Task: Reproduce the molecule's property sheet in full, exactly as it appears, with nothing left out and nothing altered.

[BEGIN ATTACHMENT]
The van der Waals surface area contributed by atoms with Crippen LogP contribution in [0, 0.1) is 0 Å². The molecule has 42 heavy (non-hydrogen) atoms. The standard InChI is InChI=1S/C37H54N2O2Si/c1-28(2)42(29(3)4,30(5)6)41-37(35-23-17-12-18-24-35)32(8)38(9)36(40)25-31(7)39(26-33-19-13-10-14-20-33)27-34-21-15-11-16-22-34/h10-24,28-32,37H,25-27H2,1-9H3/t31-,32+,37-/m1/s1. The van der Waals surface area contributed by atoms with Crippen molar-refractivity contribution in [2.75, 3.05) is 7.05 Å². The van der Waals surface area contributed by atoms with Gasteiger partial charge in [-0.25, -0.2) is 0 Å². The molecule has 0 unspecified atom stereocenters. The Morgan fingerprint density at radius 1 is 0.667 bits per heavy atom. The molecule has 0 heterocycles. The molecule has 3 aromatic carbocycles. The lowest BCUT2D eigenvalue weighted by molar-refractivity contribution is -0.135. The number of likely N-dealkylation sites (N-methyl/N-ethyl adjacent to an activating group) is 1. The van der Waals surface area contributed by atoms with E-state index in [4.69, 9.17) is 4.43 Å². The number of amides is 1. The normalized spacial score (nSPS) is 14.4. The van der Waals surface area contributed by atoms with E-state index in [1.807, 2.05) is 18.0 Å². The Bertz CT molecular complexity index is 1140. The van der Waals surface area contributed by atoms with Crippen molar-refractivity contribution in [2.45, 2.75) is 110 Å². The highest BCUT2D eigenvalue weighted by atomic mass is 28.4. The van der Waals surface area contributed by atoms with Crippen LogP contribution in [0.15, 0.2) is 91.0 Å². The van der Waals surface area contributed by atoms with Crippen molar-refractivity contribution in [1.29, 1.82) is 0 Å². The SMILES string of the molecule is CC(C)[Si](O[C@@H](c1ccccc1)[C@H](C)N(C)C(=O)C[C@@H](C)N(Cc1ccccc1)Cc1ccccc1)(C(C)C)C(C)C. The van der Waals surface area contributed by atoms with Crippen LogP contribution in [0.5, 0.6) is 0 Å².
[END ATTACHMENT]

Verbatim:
The van der Waals surface area contributed by atoms with Crippen LogP contribution in [0, 0.1) is 0 Å². The molecule has 42 heavy (non-hydrogen) atoms. The standard InChI is InChI=1S/C37H54N2O2Si/c1-28(2)42(29(3)4,30(5)6)41-37(35-23-17-12-18-24-35)32(8)38(9)36(40)25-31(7)39(26-33-19-13-10-14-20-33)27-34-21-15-11-16-22-34/h10-24,28-32,37H,25-27H2,1-9H3/t31-,32+,37-/m1/s1. The van der Waals surface area contributed by atoms with Crippen molar-refractivity contribution in [2.75, 3.05) is 7.05 Å². The van der Waals surface area contributed by atoms with Gasteiger partial charge in [-0.25, -0.2) is 0 Å². The molecule has 0 unspecified atom stereocenters. The Morgan fingerprint density at radius 1 is 0.667 bits per heavy atom. The molecule has 0 heterocycles. The molecule has 3 aromatic carbocycles. The lowest BCUT2D eigenvalue weighted by molar-refractivity contribution is -0.135. The number of likely N-dealkylation sites (N-methyl/N-ethyl adjacent to an activating group) is 1. The van der Waals surface area contributed by atoms with E-state index in [4.69, 9.17) is 4.43 Å². The number of amides is 1. The normalized spacial score (nSPS) is 14.4. The van der Waals surface area contributed by atoms with E-state index in [1.807, 2.05) is 18.0 Å². The Bertz CT molecular complexity index is 1140. The van der Waals surface area contributed by atoms with Crippen molar-refractivity contribution in [2.45, 2.75) is 110 Å². The highest BCUT2D eigenvalue weighted by atomic mass is 28.4. The van der Waals surface area contributed by atoms with Crippen LogP contribution in [0.15, 0.2) is 91.0 Å². The van der Waals surface area contributed by atoms with Crippen molar-refractivity contribution in [1.29, 1.82) is 0 Å². The SMILES string of the molecule is CC(C)[Si](O[C@@H](c1ccccc1)[C@H](C)N(C)C(=O)C[C@@H](C)N(Cc1ccccc1)Cc1ccccc1)(C(C)C)C(C)C. The van der Waals surface area contributed by atoms with Crippen LogP contribution in [0.5, 0.6) is 0 Å².